Is mere accumulation of material possessions the whole purpose of life? Should we evaluate others solely on what brand of shoes they wear?


I’ve described this “cargo cult” mentality toward wealth and the status symbols associated with wealth. Even if you work honestly to get rich, it is a mistake — indeed, a sin — to become obsessed with the material symbols of wealth, but we see this most plainly in how criminals ostentatiously display their ill-gotten gains:

After two days of jury trial, an Ashburn [Virginia] woman pleaded guilty [in October 2018] to wire fraud, money laundering, conspiracy to impersonate a federal agent to demand money, and obtaining confidential phone records.
According to court documents and the evidence at trial, Keisha L. Williams, 43, solicited over $5.4 million from more than 50 victims by telling them that she had paid a lot of money for a certain healthcare-related software overseas in Austria; that the software was being held in “escrow” because she still owed taxes, attorney’s fees, and other debt associated with the purchase; and that if they would just give her a short-term loan to get this software out of escrow and bring it to the United States, the software would be a huge success and everyone would be quickly repaid, with interest.
In truth, Williams spent over 95 percent of the victims’ money on creating a lifestyle of luxury for herself, including millions on international travel, retail purchases at stores like Chanel and Gucci, and close to half a million on maintaining her girlfriend.

You can buy a lot of Chanel and Gucci for $5 million, but why? What is it about the pleasure of possessing a designer handbag that would make someone willing to commit federal crimes to get it?

“Vanity of vanities, saith the Preacher, vanity of vanities; all is vanity.”

You care so much about impressing other people that you’ll perpetrate a $5 million fraud and spend it on Chanel and Gucci? Fools!

It is likewise foolish of a movie director to turn a limousine ride into a symbolic gesture about a “working class hero,” as if a character could not otherwise be heroic. Only the proletarians are worthy of admiration — that seems to be what John McTiernan meant to suggest with that bit in Diehard about John McClane never having ridden in a limo, but somehow that never registered to me as an “anti-capitalist” message.

Why would a successful movie director go through life carrying around that kind of chip-on-the-shoulder class resentment? I don’t know, and after nearly 2,000 words, I’ve probably not done much to increase anyone else’s understanding of this unfathomable mystery. In other words, I have failed in my purpose as a writer, which adequately explains why I haven’t gotten rich in this whole “journalism” racket. See, this is what people don’t want to admit — personal failure — and therefore construct warped worldviews in which they consider it wrong for other people to succeed. That’s what Marxism is about, demonizing wealth as a way to make people think of their own poverty as evidence of virtue. Such ideologies appeal only to fools, the kind of fools who don’t notice that the action-movie hero has fired hundreds of shots from a machine gun with only a 30-round magazine. But miracles happen at Christmas time, eh?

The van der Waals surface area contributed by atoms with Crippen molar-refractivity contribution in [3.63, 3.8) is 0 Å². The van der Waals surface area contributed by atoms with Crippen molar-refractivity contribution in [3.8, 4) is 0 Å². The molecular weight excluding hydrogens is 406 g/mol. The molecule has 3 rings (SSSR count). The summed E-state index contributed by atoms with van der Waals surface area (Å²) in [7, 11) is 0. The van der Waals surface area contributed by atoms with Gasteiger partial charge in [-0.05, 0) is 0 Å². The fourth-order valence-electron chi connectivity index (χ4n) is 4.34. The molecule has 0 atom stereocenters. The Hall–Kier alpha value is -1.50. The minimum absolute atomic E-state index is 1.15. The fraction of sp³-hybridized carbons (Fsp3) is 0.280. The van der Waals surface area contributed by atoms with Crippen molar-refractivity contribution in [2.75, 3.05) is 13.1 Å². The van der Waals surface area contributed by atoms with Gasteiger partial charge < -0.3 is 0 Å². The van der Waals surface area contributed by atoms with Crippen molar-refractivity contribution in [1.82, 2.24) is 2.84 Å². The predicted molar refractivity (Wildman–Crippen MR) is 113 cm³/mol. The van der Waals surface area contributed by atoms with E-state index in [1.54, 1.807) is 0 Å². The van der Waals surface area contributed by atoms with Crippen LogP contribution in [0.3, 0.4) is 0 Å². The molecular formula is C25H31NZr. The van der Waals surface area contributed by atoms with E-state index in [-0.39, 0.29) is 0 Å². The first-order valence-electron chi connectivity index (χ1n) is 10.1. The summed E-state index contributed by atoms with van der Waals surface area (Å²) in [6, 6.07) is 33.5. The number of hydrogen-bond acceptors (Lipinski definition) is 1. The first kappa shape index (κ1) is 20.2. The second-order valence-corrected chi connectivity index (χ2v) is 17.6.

So I started out writing about Diehard, meandered off into the history of the Baader-Meinhof Gang, then went on an extended digression about the ostentatious display of wealth, and if I wasn’t such a hopeless failure as a writer, I might offer some kind of thoughtful conclusion here. But instead, all I can do is to wish you a Merry Christmas and remind you that the Five Most Important Words in the English Language are:


UPDATE: Welcome, Instapundit readers!



2 Responses to “‘Happy Trails, Hans’: What Is Everybody’s Favorite Christmas Movie Really About?”

  1. FMJRA 2.0: Eastbound & Down : The Other McCain
    December 28th, 2020 @ 12:53 am

    […] ‘Happy Trails, Hans’: What Is Everybody’s Favorite Christmas Movie Really About? 357 Magnum EBL Proof Positive […]

  2. News of the Week (December 30th, 2020) | The Political Hat
    December 30th, 2020 @ 8:44 pm

    […] “Happy Trails, Hans”: What Is Everybody’s Favorite Christmas Movie Really About? My brother and I celebrated Christmas Eve by watching Diehard together. The movie suffers from all the usual suspension-of-disbelief problems common to action films — e.g., automatic weapons that fire an impossibly large number of bullets without changing magazines — there is no doubt that Diehard is a Christmas movie. And this is not just my opinion, but has been stated directly by the director John McTiernan. […]